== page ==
The Detroit News reports insurance premiums have declined 5 years in a row. I can't remember a cycle like this ever. Of course, not everybody has had a decline -- you may have added a young driver to your policy or had an accident or a ticket. Or maybe simple inertia has kept you put with your insurer even though your rate has gone up.  

Overwhelmingly, people do not shop for auto insurance. But Consumer Reports finds that most people who shop around will have a very good chance of saving money. Not everybody, of course. But most people. When is the last time you shopped your auto insurance rates or checked your coverage?

Some insurers, in states where it is permitted, will raise your rates based on your credit score. So if your credit situation has changed for the better by an appreciable amount, it is to your advantage to go shop around.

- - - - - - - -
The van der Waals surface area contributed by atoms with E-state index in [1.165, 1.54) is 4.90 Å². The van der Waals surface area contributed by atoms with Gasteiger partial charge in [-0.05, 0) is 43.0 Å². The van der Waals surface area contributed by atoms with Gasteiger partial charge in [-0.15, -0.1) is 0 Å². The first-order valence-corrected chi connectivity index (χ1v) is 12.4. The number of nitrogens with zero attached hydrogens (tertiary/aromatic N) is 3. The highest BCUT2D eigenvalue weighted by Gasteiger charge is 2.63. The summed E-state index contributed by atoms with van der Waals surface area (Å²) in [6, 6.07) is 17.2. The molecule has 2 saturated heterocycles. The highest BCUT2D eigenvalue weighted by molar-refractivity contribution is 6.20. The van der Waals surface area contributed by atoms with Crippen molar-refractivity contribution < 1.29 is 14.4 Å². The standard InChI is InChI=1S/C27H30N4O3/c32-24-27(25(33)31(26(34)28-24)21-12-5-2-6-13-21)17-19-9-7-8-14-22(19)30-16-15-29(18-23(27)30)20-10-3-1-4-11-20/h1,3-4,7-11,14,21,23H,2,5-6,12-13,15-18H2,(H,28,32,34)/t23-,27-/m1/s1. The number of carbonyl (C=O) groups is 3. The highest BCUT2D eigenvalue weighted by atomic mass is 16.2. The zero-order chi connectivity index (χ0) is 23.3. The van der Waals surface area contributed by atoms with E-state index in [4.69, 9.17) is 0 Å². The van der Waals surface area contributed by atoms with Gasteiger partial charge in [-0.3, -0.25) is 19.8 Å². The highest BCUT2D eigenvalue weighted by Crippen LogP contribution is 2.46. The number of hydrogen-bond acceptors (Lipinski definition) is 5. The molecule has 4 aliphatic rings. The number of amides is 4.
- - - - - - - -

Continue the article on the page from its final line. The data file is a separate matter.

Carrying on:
Very often I'm asked when is the right time to drop comprehensive and collision coverage on an old vehicle. The general rule is when the cost of comp and collision exceeds 10% of your old vehicle's value, that's the time to dump it and just have liability coverage. You can determine your vehicle's value at, and

So let's take a simple example. Say your vehicle is worth $4,000. If you're paying anything more than $400 annually (that's 10% of $4,000) for comp and collision, it no longer makes any financial sense. One notable exception to this rule: If there's no way you could financially cover the loss of your vehicle, forget the math and keep paying for comp and collision.

Finally, you should always opt for a $1,000 deductible for the best savings on your policy. At that level, you'll pay a lower premium and won't be tempted to file any small piddling claims.

Image of Clark Howard About the author: Clark Howard

Clark Howard is a consumer expert whose goal is to help you keep more of the money you make. His national radio show and website show you ways to put more money in your pocket, with advice you can trust. View More Articles

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